- Governor Lael Brainard is scheduled to speak in Chicago Monday
- Bullion posts 4-day skid in longest stretch in two months
Gold futures fell for a fourth straight session and nickel led a selloff in industrial metals amid concern that the Federal Reserve is moving closer to raising U.S. interest rates.
Fed Governor Lael Brainard urged prudence in tightening monetary policy, even as the economy is making gradual progress to achieving the central bank’s goals. The speech was the last scheduled appearance by a central banker before this month’s policy meeting, and came after Boston Fed President Eric Rosengren said the economy could overheat if policy makers wait too long.
Odds of an interest rate hike this year were at 57 percent, up from 36 percent at the start of August. Higher rates reduce the appeal of commodities such as gold and copper, which don’t pay interest or offer returns like assets such as bonds or equities.
“The metals are under a lot of pressure right now,” Phil Streible, a senior market strategist at RJO Futures in Chicago, said in a telephone interview. “Today’s one of the last days Fed officials can speak before they go into their quiet period, so it seemed like coming into this time frame they were very vocal about raising rates.”
Gold futures for December delivery slid 0.7 percent to settle at $1,325.60 an ounce at 1:40 p.m. on the Comex in New York. The fourth straight loss is the longest slump in two months.
Bullion has gained 25 percent in 2016 as a slowdown in global growth and the U.K.’s vote to exit the European Union boosted the metal’s appeal as a haven. Investors will be drawn to the metal even if the Fed lifts rates, as borrowing costs will still be near historic lows, David Mazza, the head of exchange-traded-fund and mutual-fund research at State Street Global Advisors, said in an interview on Friday.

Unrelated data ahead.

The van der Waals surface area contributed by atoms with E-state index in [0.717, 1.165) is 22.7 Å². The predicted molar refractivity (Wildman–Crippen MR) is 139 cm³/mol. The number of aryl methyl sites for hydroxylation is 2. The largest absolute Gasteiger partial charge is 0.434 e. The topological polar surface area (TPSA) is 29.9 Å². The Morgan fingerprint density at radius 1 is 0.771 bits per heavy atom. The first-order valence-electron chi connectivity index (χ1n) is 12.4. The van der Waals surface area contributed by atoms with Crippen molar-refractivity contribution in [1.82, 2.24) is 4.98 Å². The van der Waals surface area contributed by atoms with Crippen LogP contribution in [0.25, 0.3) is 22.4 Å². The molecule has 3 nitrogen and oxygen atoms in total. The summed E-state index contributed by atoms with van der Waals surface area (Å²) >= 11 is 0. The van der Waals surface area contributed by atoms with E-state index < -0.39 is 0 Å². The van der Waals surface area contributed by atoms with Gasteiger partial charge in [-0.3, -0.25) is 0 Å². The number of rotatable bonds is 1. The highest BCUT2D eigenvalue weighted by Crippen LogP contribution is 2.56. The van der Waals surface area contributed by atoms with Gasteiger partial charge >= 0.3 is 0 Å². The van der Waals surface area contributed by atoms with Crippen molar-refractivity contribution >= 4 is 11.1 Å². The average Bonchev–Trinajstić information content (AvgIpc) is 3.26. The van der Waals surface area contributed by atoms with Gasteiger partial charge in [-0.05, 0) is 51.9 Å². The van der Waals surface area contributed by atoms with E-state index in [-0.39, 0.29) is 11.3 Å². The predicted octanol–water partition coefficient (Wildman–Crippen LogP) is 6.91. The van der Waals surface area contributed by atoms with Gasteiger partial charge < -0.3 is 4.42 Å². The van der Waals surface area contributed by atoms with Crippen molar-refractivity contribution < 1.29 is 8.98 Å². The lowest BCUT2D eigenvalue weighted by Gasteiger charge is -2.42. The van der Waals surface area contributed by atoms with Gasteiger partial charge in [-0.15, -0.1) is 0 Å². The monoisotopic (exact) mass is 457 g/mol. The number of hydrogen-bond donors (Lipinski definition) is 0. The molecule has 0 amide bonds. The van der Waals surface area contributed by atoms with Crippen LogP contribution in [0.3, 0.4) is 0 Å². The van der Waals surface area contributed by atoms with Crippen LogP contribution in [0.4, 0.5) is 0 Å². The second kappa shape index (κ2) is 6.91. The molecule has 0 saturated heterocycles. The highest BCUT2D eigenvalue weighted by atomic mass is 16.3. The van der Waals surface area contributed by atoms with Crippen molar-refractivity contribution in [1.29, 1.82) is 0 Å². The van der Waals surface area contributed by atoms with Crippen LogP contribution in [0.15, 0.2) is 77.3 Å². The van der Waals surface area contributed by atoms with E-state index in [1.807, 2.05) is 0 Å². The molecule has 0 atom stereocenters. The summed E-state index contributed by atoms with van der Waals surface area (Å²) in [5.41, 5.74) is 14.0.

An Bloomberg Intelligence index of 14 gold-mining companies advanced on Monday, helped by gains in shares of Newmont Mining Corp. and Vancouver-based Goldcorp Inc.
“Over the past couple of weeks, we’ve seen some pretty deep down days for the equities without a big move in gold,” said Andrew Kaip, an analyst with BMO Capital Markets. “We’re looking at increased volatility: It’s working in favor of the gold equities today. It may not tomorrow.”
In other metals news:
- On the London Metal Exchange, aluminum, zinc, lead and tin fell, while copper gained. Nickel slid 2.8 percent, its biggest decline in a month. In New York, copper futures for delivery in December advanced 0.4 percent to $2.10 a pound on the Comex.
- A gauge of 18 industrial-metals producers tracked by Bloomberg Intelligence fell 0.7 percent, with BHP Billiton Ltd. and Anglo American Plc among the biggest losers.
- Silver futures for December delivery fell 1.9 percent to $19 an ounce on the Comex.
- On the New York Mercantile Exchange, platinum and palladium dropped.